Also today in 2005, Hideaki Sekiguchi of the Japanese Garage Punk trio Guitar Wolf (known simply as Billy or Bass Wolf) had a fatal heart attack in Tokyo, just after completing a successful tour of America. Sekiguchi was 38 and left behind a wife and two kids. Guitar Wolf — which has put out albums on indie labels like Matador and Narnack in the States — carried on with a new bassist and has released three albums since Sekiguchi's death.
Here's Guitar Wolf's "UFO Romantics" from the band's album of the same name (Sekiguchi's last with the group):
Born This Day: Musical movers and shakers sharing a March 30 birthday include legendary Blues singer/harmonica player Sonny Boy Williamson (1914); drummer/poet/songwriter with The Moody Blues, Graeme Edge (1941); drummer for The Surfaris and Love, Ken Forssi (1943); revered Rock/Blues guitarist Eric Clapton (1945); singer/songwriter ("Fast Car") Tracy Chapman (1964); schmaltzy Canadian chanteuse Celine Dion (1968); singer/songwriter Norah Jones (1979) and onetime Rap star MC Hammer (1962).
While Hammer (born Stanley Burrell) did much to popularize Hip Hop, becoming one of its first superstars, he remains one of Pop music's greatest punching bags. Some might say it was his money issues; many had a hard time feeling sympathy as they saw or read about some of the gaudy "luxury items" Hammer had to give up. But, mostly, Hammer was a victim of his music (and videos) just not standing the test of time even slightly.
Spin magazine recently ran its list of The 30 Biggest Punching Bags in History and somehow, despite his running partner Vanilla Ice coming in at No. 6, Hammer was nowhere to be found (nor was, miraculously, fellow birthday celebrator Celine Dion). Click here to read Spin's rundown, here to read it without having to click to the next page 400 times or just look below for the straight-up list. I say take Duran Duran or Lawrence Welk (?!) off and put Hammer in. Justice for Hammer!
1 Milli Vanilli
2 Limp Bizkit
3 Kenny G
5 Insane Clown Posse
6 Vanilla Ice
7 Emerson, Lake & Palmer
8 Matchbox 20
9 Pat Boone
10 Yoko Ono
12 Michael Bolton
14 Billy Ray Cyrus
15 Puff Daddy
17 Barry Manilow
18 KC and the Sunshine Band
19 Lawrence Welk
20 The Osmonds
21 Duran Duran
22 Christopher Cross
23 Smash Mouth
24 Black Eyed Peas
25 Lana Del Rey
27 John Mayer
28 New Kids on the Block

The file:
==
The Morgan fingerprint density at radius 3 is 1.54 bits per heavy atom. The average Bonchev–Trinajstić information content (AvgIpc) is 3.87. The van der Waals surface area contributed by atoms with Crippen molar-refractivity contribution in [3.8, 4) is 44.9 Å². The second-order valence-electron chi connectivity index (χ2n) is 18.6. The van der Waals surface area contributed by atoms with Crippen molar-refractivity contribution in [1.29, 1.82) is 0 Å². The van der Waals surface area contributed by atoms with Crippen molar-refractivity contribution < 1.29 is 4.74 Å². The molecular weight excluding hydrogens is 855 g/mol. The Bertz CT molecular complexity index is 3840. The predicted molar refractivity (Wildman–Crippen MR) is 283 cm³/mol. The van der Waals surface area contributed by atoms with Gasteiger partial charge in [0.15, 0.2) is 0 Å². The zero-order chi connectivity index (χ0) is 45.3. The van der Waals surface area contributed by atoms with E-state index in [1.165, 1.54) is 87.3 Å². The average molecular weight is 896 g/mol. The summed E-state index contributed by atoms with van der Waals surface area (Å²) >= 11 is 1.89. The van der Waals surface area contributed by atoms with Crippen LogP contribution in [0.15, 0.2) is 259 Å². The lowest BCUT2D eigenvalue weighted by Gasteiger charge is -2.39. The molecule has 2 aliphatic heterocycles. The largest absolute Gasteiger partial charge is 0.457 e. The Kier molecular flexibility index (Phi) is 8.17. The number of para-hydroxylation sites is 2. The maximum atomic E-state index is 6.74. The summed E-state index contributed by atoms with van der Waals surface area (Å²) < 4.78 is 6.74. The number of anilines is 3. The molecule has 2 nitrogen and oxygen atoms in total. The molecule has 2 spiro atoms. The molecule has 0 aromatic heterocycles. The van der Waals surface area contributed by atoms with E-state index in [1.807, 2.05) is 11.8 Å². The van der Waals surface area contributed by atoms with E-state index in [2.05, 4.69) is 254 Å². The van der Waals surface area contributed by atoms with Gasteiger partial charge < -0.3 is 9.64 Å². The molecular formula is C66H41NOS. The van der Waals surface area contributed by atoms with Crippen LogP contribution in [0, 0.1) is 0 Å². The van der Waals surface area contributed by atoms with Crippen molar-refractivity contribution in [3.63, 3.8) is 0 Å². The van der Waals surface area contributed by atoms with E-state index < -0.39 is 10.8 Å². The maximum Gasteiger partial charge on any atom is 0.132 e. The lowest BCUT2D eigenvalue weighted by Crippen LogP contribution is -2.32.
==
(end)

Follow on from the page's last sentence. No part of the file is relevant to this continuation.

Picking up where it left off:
29 Phil Collins
30 The Monkees
And here's the "full version" of one of Hammer's greatest hits (he had to drag down James Brown with him?). Happy 50th, Stanley! No gasface for you this year, you loveable ol' pants wrangler.
Australian Pop/Rock band Men At Work hit me — and many other music fans around the world — at just the right time. I was 12 when the single “Who Can It Be Now?” exploded onto the charts. I was intrigued by the group’s quirkiness, but it was singer/guitarist Colin Hay’s voice that initially drew me in. As a huge fan of The Police, I found Hay’s effortlessly high-pitched vocals highly appealing.
In the summer of 1983, Men at Work’s Cargo came out and instantly became my favorite album. I got to see the band perform live on that tour — at Kings Island’s Timberwolf Amphitheater with a new, unknown Australian band called INXS opening — and I spent that summer in France as an exchange student with Cargo (and The Police’s Synchronicity) at my side.
Though I didn’t fully yet understand the emotions being expressed on Cargo’s first single, “Overkill,” they still hit me like a ton of bricks and the song was played on my Walkman (for younger readers, that was akin to a wooden MP3 player with various levers and pulleys) more than any other that summer. Just the sound of it (as well as the visuals in the accompanying video) matched up perfectly with my bouts of homesickness.
To this day, when I hear “Overkill” — no matter if it’s the original, a great cover version (the band that did the theme song to the TV show Scrubs, Lazlo Bane, did a fantastic version with Hay and Dashboard Confessional’s version was also pretty strong) or Hay singing it solo acoustic — it sends shivers, particularly when it hits the intense release of the last verse. I remember that ancient sense of loneliness and isolation, but also various heartbreaks I’ve suffered — as a young adult, I finally got the “ghosts appear and fade away” bit and it made the song resonate within me even more.
“Down Under” might be Men At Work’s most known song, but “Overkill” is the tune that will stand the test of time for eternity.
Hay is far removed from his Men at Work days now. The band broke up in 1986 (though they reunited for concerts in the late ’90s) and Hay has managed to have a modestly successful solo career, still touring the world and releasing strong solo efforts, including his most recent (and 11th overall), Gathering Mercury, perhaps Hay’s finest solo moment yet.
Hay's songwriting still has emotional weight and substance (as well as great hooks) and if you catch his local show tonight at the 20th Century Theater in Oakley, he’ll definitely play some old favorites, will surely says some words about his recently deceased fellow Man At Work, Greg Ham, and undoubtedly charm the pants off the whole crowd with his legendary sharp wit.
Here's my video playlist tribute to Hay and one of his greatest songwriting achievements.